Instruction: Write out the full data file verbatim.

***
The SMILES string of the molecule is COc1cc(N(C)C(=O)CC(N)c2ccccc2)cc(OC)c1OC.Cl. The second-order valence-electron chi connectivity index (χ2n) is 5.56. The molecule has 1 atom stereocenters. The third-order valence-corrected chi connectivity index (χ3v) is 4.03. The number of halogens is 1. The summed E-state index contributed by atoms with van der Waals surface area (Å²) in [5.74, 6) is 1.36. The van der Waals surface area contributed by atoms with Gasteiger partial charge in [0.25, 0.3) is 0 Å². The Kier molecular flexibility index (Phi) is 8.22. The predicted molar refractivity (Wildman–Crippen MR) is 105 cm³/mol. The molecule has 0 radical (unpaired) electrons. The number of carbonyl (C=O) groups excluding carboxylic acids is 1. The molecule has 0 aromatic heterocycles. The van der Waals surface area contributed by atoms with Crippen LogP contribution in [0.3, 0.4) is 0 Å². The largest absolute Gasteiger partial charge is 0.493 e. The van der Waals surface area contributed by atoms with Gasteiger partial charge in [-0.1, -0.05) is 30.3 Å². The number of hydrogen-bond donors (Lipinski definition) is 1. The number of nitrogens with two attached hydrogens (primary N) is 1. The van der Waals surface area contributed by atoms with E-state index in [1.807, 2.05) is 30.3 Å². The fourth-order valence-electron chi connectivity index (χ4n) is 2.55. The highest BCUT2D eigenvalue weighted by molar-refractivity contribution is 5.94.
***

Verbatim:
The SMILES string of the molecule is COc1cc(N(C)C(=O)CC(N)c2ccccc2)cc(OC)c1OC.Cl. The second-order valence-electron chi connectivity index (χ2n) is 5.56. The molecule has 1 atom stereocenters. The third-order valence-corrected chi connectivity index (χ3v) is 4.03. The number of halogens is 1. The summed E-state index contributed by atoms with van der Waals surface area (Å²) in [5.74, 6) is 1.36. The van der Waals surface area contributed by atoms with Gasteiger partial charge in [0.25, 0.3) is 0 Å². The Kier molecular flexibility index (Phi) is 8.22. The predicted molar refractivity (Wildman–Crippen MR) is 105 cm³/mol. The molecule has 0 radical (unpaired) electrons. The number of carbonyl (C=O) groups excluding carboxylic acids is 1. The molecule has 0 aromatic heterocycles. The van der Waals surface area contributed by atoms with Crippen LogP contribution in [0.3, 0.4) is 0 Å². The largest absolute Gasteiger partial charge is 0.493 e. The van der Waals surface area contributed by atoms with Gasteiger partial charge in [-0.1, -0.05) is 30.3 Å². The number of hydrogen-bond donors (Lipinski definition) is 1. The number of nitrogens with two attached hydrogens (primary N) is 1. The van der Waals surface area contributed by atoms with E-state index in [1.807, 2.05) is 30.3 Å². The fourth-order valence-electron chi connectivity index (χ4n) is 2.55. The highest BCUT2D eigenvalue weighted by molar-refractivity contribution is 5.94.